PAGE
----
Premier Zamane Saul indicated that he would be the last one to take the vaccination after 67 percent of the Province have had theirs.
AS THE roll-out of the vaccination of frontline healthcare workers in the Northern Cape kicked-off in Kimberley, the Province’s leading citizen, Premier Dr Zamani Saul indicated that he will be the last one to take the jab after the Province had vaccinated 67% of its residents.
The provincial Department of Health said 3 900 healthcare workers in both the private and public sector will be vaccinated in the next two weeks.
Saul, accompanied by the MEC of Health, Maruping Lekwene and the HOD of Health, Dion Theys conducted an oversight visit to the vaccination site which was erected behind the Robert Mangaliso Sobukwe Hospital in Kimberley.
Lekwene and Theys were both vaccinated.
Saul, however, indicated that he welcomed the vaccine roll-out as it would ensure that frontline workers have some protection against Covid-19.
“Frontline workers are exposed to Covid-19 on a daily basis. The virus is not only a threat to them but also to their families and loved-ones. During this roll-out we will ensure that we vaccinate 300 people per day. We have targeted Harry Surtie Hospital in Upington as the next hospital where frontline healthcare workers will be vaccinated,” said Saul.
He said the only vaccination site is currently the one at Robert Sobukwe Hospital.
“We initially planned to have 11 vaccination sites. We currently only have this one site. We will identify more vaccination sites during the second roll-out of the vaccination phase as we will be targeting more people. We might keep it at the 11 the sites we have identified,” he said.
He said the second consignment of vaccines will be arriving in the Province in the next two weeks.
Saul urged residents to get the jab.
“The vaccine is doing well. We have not had any reports of people suffering any side-effects. It is also said to be very effective, so it is very safe and effective to take,” Saul said.
Lekwene said he was impressed with how the entire vaccination process went.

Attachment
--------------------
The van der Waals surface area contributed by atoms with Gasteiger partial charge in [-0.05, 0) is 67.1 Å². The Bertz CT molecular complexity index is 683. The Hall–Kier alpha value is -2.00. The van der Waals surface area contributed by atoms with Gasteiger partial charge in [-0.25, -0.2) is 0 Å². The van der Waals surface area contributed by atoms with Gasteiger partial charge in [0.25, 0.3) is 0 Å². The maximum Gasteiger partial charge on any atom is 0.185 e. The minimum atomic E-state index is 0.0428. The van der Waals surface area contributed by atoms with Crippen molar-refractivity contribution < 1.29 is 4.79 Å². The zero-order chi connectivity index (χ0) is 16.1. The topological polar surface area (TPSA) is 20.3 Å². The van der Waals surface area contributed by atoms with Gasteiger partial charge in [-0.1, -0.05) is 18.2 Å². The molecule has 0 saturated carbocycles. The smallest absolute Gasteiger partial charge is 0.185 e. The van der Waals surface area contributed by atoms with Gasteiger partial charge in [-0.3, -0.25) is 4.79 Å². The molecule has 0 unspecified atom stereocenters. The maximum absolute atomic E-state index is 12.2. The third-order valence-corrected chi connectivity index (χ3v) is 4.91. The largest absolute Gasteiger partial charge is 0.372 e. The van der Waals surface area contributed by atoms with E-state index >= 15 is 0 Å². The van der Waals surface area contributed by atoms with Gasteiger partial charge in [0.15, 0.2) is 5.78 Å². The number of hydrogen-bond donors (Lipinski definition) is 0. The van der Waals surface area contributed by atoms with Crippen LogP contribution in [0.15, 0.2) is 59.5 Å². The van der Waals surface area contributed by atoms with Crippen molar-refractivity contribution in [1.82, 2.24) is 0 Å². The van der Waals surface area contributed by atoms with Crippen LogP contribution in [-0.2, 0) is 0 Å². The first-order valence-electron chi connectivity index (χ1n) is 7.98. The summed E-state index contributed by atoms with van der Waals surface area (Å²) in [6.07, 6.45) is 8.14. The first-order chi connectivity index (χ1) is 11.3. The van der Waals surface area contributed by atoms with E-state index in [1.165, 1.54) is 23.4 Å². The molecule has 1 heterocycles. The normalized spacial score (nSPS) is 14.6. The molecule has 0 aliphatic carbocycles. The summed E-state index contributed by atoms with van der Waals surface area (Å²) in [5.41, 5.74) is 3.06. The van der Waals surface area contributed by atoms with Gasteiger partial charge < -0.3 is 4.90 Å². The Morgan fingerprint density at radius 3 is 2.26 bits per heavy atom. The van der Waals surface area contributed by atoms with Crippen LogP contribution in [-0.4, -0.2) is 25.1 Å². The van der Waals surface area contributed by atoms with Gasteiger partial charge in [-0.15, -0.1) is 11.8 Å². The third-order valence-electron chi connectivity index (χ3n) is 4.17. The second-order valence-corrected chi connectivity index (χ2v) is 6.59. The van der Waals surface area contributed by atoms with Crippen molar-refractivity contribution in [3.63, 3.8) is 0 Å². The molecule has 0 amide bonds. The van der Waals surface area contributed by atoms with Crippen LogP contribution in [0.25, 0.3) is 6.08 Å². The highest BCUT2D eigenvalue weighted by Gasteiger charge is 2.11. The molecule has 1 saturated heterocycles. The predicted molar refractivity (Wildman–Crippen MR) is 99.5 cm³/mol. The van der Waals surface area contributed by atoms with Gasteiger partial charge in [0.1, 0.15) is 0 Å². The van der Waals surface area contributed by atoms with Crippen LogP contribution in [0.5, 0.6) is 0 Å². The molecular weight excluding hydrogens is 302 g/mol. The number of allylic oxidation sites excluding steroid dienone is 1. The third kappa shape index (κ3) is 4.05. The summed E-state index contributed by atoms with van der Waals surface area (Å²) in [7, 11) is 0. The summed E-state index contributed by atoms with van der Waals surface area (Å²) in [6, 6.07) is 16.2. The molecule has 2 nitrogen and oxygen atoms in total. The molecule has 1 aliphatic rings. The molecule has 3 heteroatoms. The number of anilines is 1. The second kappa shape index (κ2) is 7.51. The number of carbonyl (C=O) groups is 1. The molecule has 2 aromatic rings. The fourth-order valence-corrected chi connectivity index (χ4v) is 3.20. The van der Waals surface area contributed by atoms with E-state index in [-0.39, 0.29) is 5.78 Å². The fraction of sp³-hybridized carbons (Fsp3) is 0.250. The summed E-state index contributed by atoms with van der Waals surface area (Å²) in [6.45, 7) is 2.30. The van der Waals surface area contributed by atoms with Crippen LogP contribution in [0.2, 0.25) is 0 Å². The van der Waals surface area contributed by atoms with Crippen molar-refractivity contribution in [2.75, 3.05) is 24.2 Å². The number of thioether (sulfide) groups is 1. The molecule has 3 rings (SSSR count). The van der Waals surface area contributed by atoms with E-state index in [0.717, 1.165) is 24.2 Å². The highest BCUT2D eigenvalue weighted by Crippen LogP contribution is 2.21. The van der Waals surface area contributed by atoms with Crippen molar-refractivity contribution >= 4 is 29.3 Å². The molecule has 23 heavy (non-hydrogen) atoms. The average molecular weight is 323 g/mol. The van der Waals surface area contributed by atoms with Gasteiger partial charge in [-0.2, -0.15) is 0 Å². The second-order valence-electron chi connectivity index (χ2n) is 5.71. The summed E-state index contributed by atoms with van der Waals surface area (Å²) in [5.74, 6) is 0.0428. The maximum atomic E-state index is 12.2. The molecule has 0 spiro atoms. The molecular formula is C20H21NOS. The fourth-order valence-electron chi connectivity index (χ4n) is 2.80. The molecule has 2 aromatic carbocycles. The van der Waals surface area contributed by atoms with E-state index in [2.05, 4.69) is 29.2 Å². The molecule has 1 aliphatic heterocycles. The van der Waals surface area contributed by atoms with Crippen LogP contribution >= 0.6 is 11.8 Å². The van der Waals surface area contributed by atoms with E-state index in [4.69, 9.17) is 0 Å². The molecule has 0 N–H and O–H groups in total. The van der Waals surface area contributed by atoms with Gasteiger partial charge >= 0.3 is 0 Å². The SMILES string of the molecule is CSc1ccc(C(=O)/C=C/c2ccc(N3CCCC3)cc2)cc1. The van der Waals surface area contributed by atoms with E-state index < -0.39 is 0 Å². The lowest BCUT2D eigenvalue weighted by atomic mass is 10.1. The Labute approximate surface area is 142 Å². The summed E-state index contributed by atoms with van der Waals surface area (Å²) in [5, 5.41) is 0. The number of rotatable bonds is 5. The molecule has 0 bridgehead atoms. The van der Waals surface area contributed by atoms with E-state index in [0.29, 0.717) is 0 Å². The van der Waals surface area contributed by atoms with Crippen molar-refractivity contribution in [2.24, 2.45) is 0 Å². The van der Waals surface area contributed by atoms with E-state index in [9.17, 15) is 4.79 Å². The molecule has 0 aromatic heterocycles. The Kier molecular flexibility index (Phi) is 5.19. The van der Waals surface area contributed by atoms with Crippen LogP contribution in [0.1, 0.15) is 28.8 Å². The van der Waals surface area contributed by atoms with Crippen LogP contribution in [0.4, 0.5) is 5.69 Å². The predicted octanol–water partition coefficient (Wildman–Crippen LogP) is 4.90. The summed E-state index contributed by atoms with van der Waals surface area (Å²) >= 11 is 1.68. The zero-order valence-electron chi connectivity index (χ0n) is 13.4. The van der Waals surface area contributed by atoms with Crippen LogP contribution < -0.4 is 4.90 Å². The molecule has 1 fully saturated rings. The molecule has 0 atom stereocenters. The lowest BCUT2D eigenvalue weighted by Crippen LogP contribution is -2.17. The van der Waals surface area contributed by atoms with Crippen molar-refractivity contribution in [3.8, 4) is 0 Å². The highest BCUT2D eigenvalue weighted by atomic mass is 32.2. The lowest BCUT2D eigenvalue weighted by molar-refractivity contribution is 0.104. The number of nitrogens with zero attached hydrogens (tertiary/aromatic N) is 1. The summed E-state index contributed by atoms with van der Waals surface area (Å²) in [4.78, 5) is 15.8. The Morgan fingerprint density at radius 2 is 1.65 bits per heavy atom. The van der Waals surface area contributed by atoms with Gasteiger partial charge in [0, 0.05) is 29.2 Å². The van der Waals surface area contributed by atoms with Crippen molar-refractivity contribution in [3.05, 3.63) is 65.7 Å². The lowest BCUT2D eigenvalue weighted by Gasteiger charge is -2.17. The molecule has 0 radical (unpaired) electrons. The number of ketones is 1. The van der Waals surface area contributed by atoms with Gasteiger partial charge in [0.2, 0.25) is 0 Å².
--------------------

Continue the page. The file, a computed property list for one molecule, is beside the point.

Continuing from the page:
“This process is perfect and does not disrupt the working environment of the healthcare workers. The system is digital and quick. People will have to register electronically and the process is not complicated,” said Lekwene.
He said they have started vaccinating healthcare workers from February 19, 2021.
“We have started vaccinating healthcare workers in the public and private sector. The next facility we will be visiting is Harry Surtie hospital in Upington once the second consignment arrives. After Upington we will then head to Kuruman and then Namakwa,” he said.
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He said the provincial health industry had lost hundreds of healthcare workers due to Covid-19 thus far and the vaccine will assist in the fight against Coronavirus.
“Our frontline healthcare workers are the ones who are facing the patients. We have to ensure that they are safe in order for us to fight Covid-19 effectively,” he said.
Lekwene praised healthcare workers for their efficient and fast delivery of their services.
“This process is fast. Residents who want to travel internationally will be issued with proof to show that they have been vaccinated. The team will also check the vitals of residents who had been vaccinated about 15 minutes after they had been vaccinated. This vaccine is very effective and side-effects are minor. Residents need not to be fearful of the vaccine,” Lekwene said.